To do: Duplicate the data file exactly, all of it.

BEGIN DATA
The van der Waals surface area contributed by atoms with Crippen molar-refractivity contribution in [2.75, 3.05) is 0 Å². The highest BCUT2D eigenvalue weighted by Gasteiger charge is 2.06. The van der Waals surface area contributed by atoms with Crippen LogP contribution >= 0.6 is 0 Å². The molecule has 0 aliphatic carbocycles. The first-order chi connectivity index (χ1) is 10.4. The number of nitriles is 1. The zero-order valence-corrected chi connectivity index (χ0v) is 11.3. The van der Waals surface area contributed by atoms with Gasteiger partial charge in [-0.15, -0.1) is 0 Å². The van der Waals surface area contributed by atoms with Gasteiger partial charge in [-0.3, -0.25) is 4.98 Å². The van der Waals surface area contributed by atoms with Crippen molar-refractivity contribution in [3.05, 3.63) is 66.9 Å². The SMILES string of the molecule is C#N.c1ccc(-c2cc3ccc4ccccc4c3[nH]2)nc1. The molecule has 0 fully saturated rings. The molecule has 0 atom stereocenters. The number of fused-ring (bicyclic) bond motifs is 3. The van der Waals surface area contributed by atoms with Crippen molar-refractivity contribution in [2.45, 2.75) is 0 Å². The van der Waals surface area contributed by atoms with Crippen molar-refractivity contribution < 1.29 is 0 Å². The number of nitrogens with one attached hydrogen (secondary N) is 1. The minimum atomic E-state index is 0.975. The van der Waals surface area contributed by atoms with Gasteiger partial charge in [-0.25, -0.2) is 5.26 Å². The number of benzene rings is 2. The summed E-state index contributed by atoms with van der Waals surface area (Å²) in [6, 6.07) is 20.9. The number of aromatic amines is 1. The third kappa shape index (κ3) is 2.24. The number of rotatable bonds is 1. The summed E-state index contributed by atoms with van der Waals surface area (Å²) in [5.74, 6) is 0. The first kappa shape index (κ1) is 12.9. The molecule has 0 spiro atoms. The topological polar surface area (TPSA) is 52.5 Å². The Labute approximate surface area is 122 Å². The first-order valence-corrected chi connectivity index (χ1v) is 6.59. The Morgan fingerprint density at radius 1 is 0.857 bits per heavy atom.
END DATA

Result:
The van der Waals surface area contributed by atoms with Crippen molar-refractivity contribution in [2.75, 3.05) is 0 Å². The highest BCUT2D eigenvalue weighted by Gasteiger charge is 2.06. The van der Waals surface area contributed by atoms with Crippen LogP contribution >= 0.6 is 0 Å². The molecule has 0 aliphatic carbocycles. The first-order chi connectivity index (χ1) is 10.4. The number of nitriles is 1. The zero-order valence-corrected chi connectivity index (χ0v) is 11.3. The van der Waals surface area contributed by atoms with Gasteiger partial charge in [-0.15, -0.1) is 0 Å². The van der Waals surface area contributed by atoms with Gasteiger partial charge in [-0.3, -0.25) is 4.98 Å². The van der Waals surface area contributed by atoms with Crippen molar-refractivity contribution in [3.05, 3.63) is 66.9 Å². The SMILES string of the molecule is C#N.c1ccc(-c2cc3ccc4ccccc4c3[nH]2)nc1. The molecule has 0 fully saturated rings. The molecule has 0 atom stereocenters. The number of fused-ring (bicyclic) bond motifs is 3. The van der Waals surface area contributed by atoms with Crippen molar-refractivity contribution in [2.45, 2.75) is 0 Å². The van der Waals surface area contributed by atoms with Crippen molar-refractivity contribution < 1.29 is 0 Å². The number of nitrogens with one attached hydrogen (secondary N) is 1. The minimum atomic E-state index is 0.975. The van der Waals surface area contributed by atoms with Gasteiger partial charge in [-0.25, -0.2) is 5.26 Å². The number of benzene rings is 2. The summed E-state index contributed by atoms with van der Waals surface area (Å²) in [6, 6.07) is 20.9. The number of aromatic amines is 1. The third kappa shape index (κ3) is 2.24. The number of rotatable bonds is 1. The summed E-state index contributed by atoms with van der Waals surface area (Å²) in [5.74, 6) is 0. The first kappa shape index (κ1) is 12.9. The molecule has 0 spiro atoms. The topological polar surface area (TPSA) is 52.5 Å². The Labute approximate surface area is 122 Å². The first-order valence-corrected chi connectivity index (χ1v) is 6.59. The Morgan fingerprint density at radius 1 is 0.857 bits per heavy atom.